American democracy is a wonderful thing when it works, but during times like these the biggest flaw in our political system is glaring and ugly. When our government falls on its face, there is not much that voters can do except wait for the next election. With Democrats and Republicans working together to block every effort at moving the country forward, we can only hope that we make it to next November.
The Constitution includes provisions for expelling members of Congress, but expulsion does not apply to the problem we face now. Nothing short of running both houses out of town en masse seems to fit the ticket. Those who have been prominent in the congressional festivities, including Harry Reid, Mitch McConnell, John Boehner, Charles Schumer, Paul Ryan, and Nancy Pelosi would all be doing other things if term limits were in place. One of the big arguments against term limits is that we would lose the wisdom of political sages with years of experience, presumably the same type of experience that got us where we are now. Another argument is that those who benefit the most from not having term limits are the same ones who will vote against them.
Party affiliation runs deep among voters, but despite polarizing words from Washington it has never mattered less which party you belong to. Democrats and Republicans are working in perfect sync to maintain their stalemate. No matter who you voted for in 2010, you ended up with nothing in 2011. The midterms did stop the free for all Democrats enjoyed for two years, but the new balance in Congress also brought everything to a screeching halt, even as the economy suffers and our debt continues to rise.
The White House is fond of portraying America as a place where everyone has a chance:
In this week’s address, President Obama told the American people that the United States succeeds when everyone gets a fair shot, does their fair share, and engages in fair play. 
The fair shot the president talked about is not what it sounds like. In his Saturday address it meant approving a contentious political appointment, Richard Cordray, as overseer for the Consumer Financial Protection Bureau. Americans were fortunate to contribute to the appointment process by serving as vulnerable poster children to highlight the sins of the Republican Party:
Do Republicans in Congress think our financial crisis was caused by too much oversight of mortgage lenders or debt collectors? Of course not. And every day America has to wait for a new consumer protection watchdog is another day that dishonest businesses can target and take advantage of students, seniors, and service members.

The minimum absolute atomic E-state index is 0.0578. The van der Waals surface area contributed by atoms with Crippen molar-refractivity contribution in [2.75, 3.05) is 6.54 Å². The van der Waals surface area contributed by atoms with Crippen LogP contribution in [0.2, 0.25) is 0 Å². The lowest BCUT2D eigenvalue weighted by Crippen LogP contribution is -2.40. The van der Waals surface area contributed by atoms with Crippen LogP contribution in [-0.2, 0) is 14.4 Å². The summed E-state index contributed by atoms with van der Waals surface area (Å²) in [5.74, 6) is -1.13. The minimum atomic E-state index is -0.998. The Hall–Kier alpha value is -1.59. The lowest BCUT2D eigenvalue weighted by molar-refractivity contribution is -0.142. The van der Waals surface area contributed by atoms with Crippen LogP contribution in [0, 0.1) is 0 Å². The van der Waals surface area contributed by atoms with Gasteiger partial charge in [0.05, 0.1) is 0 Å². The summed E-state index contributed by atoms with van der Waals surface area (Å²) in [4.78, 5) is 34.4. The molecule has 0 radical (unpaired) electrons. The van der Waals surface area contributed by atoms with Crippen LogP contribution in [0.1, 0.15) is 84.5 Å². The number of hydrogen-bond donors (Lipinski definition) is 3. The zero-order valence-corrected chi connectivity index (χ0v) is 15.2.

The country deserves a genuine fair shake, not an Obamaesque sham or stonewalling from the House and Senate. Before congressional antics led to Washington’s biggest achievement of 2011, the downgrade of America’s credit, all that mattered was passing a bill to limit spending and reduce the debt. We heard it from Harry Reid after the Budget Control Act was passed:
Neither side got everything it wanted, but our nation got a bipartisan compromise that averts an economic catastrophe, and puts us on a path toward fiscal stability. This agreement cuts the deficit by nearly a trillion dollars now and lays the groundwork for Congress to deliver a balanced deficit reduction package this fall. 
And we heard it from his counterpart, Mitch McConnell:
Chronic joblessness, out-of-control deficits and debt, and an unprecedented credit downgrade represent an historic challenge but also an historic opportunity for lawmakers in Washington to show they can work together on a plan that puts America back on the path to prosperity. 
In the wake of the much-anticipated failure of the super committee and that “balanced deficit reduction package” Reid talked about, and with sequestration a year and an election away, we have not heard a lot about the debt since Thanksgiving. Talk of up to $4 trillion in cuts just a few months ago has faded (see: How a Super Committee Flop Will Benefit Congress). Instead, we have resumed bickering over the same two issues that chewed up the Christmas season last year, extending a payroll tax cut and unemployment benefits (see: Who Is Winning Congress’s War Over American Wealth?). Both are up for renewal because the economy is still in the toilet.
Depending on who you talk to, the payroll tax cut is either being held up by an oil pipeline favored by Republicans, or by a tax on the wealthy favored by Democrats. Take your pick. The result is the same. The president’s claim that “We Can’t Wait” is spot on, but the “we” should mean the American people, not the president and Democrats in Congress, who have little on their minds except working with Republicans to block any and all bills that might come back to haunt their reelection bids next November.
1..The White House. Office of the Press Secretary. Weekly Address: Ensuring a Fair Shot for the Middle Class. December 10, 2011. http://www.whitehouse.gov/the-press-office/2011/12/10/weekly-address-ensuring-fair-shot-middle-class, retrieved December 10, 2011.
3..United States Senate Democrats. Reid: Senate Bipartisan Compromise Puts the Nation On Track to Fiscal Stability.August 2, 2011. http://democrats.senate.gov/2011/08/02/reid-senate-bipartisan-compromise-puts-the-nation-on-track-to-fiscal-stability/, retrieved December 11, 2011.
4..Mitch McConnell. Republican Leader, U.S. Senator for Kentucky. McConnell Appoints Kyl, Toomey, Portman, to Joint Select Committee on Deficit Reduction. August 10, 2011. http://mcconnell.senate.gov/public/index.cfm?p=PressReleases&ContentRecord_id=20b302e8-6cdf-4dca-bb8a-dcb64c85cb6f, retrieved December 11, 2011.